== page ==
By Monica Heger
This article was originally published May 5.
Sequenom has completed the clinical validation study for its noninvasive SensiGene Trisomy 21 test ahead of schedule, the company reported last week in a call with investors to discuss its first-quarter earnings.
Sequenom CEO Harry Hixson said that the study's investigators are currently in the process of preparing a manuscript for publication in a peer reviewed journal, after which the test will be commercially launched.
The study was initially expected to be completed in the second quarter, but the company has not accelerated its estimated launch of late 2011 or early 2012 because the next steps are "out of our control," Hixson said. Sequenom plans to market it initially as a laboratory-developed test and then file for clearance with the US Food and Drug Administration in late 2012 or early 2013 (CSN 3/16/2011).
Around 2,000 patient samples from the Women and Infants Hospital in Rhode Island were tested in the clinical validation study, 200 of which were positive for trisomy 21. The company did not disclose any details of the study's results or the test's performance.
As part of the study, some principal investigators also tested the sequencing-based methodology on trisomy 18 and trisomy 13, but Hixson declined to say whether those would be included in a commercial version of the test.
Ron Lindsay, the company's vice president of research and development, said that in the clinical validation study, the investigators employed a four-plex multiplexing strategy, which they plan to use for the commercial test.
With multiplexing, the sequencing reagent costs are around $200 per sample, Lindsay said. However, he added that the company is also in discussions with Illumina about reagent pricing, so $200 represents the "top-end" of a final price. Sequenom is developing the test for use on the HiSeq 2000 platform.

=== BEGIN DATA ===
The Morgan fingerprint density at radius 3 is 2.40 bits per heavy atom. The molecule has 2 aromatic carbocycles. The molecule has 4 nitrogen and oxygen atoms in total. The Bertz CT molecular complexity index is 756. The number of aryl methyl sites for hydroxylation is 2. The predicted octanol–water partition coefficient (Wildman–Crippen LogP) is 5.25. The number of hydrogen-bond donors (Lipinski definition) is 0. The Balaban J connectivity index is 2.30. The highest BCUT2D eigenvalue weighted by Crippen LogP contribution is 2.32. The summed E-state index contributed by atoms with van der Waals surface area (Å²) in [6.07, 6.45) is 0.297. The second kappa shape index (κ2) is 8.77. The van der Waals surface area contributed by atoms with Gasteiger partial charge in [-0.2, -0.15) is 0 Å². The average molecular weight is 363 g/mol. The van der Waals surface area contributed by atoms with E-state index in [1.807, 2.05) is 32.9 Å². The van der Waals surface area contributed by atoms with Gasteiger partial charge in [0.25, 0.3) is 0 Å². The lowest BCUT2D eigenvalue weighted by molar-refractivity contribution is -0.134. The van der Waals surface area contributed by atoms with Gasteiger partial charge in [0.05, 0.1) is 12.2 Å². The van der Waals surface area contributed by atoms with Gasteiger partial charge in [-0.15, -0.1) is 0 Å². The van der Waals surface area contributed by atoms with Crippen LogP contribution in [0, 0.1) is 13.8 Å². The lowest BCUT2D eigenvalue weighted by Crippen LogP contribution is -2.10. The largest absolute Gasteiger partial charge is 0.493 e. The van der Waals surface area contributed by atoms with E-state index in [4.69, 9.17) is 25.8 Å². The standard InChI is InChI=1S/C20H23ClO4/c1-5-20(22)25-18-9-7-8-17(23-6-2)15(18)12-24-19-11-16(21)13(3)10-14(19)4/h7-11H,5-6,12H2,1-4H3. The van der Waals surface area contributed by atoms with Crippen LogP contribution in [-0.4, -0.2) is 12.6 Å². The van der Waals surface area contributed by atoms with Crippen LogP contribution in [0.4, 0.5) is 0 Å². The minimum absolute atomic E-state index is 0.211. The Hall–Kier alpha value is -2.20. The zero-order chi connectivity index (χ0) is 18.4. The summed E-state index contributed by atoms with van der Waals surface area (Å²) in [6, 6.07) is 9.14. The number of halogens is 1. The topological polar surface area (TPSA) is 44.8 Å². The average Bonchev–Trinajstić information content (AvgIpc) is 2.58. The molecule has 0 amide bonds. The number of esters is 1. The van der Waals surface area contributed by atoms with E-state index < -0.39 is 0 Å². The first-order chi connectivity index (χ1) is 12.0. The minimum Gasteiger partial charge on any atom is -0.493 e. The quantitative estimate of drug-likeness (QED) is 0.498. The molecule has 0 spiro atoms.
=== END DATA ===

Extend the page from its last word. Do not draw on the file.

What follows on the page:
Recently, several other companies have announced their intention to develop sequencing-based prenatal trisomy 21 tests, including LifeCodexx and Verinata Health, both using similar technology (CSN 5/4/2011 and 4/19/2011). Verinata Health recently published the results of an initial validation study for its test.
During the call, Hixson said he believed the methodology described in Verinata's study violates US patent 6,258,540, held by Dennis Lo of the Chinese University of Hong Kong and licensed to Sequenom.
"It's our opinion that they are infringing the Lo '540 patent," Hixson said during the Q&A portion of the call. "We feel very confident about the strength of that patent. It's an issued patent in the US and in Europe, and we think it's very solid IP."
Hixson did not comment on LifeCodexx, which is also developing a sequencing-based trisomy 21 test, but has not yet published results of an initial validation study.
Also this month, Sequenom entered into several agreements with the Chinese University of Hong Kong, regarding technology it licensed from Lo for the development of its SensiGene Trisomy 21 test.
The agreements include royalty-bearing licenses for exclusive, worldwide (except Hong Kong) rights to intellectual property covered by patent applications owned by the University for prenatal diagnostics, prognostics, and analysis for research and commercial purposes.
The agreements cover IP related to fetal whole-genome sequencing and size-based genomic analysis of fetal nucleic acids.
As it nears the launch of its T21 test, Sequenom is continuing to develop and optimize its sample-prep strategy and automation efforts. Hixson declined to elaborate, noting that those portions of the test would likely "remain proprietary," and that the company will "not discuss them publicly."
Additionally, Sequenom has increased its headcount in preparation for the commercial launch, including hiring "clinical lab specialists, diagnostics marketing support, and field sales professionals," Hixson said.
Sequenom's total first-quarter revenue grew 27 percent to $13.5 million, compared to $10.6 million for the same quarter 2010. As of March 31, the company had total cash, cash equivalents, and investment securities of $125.3 million.
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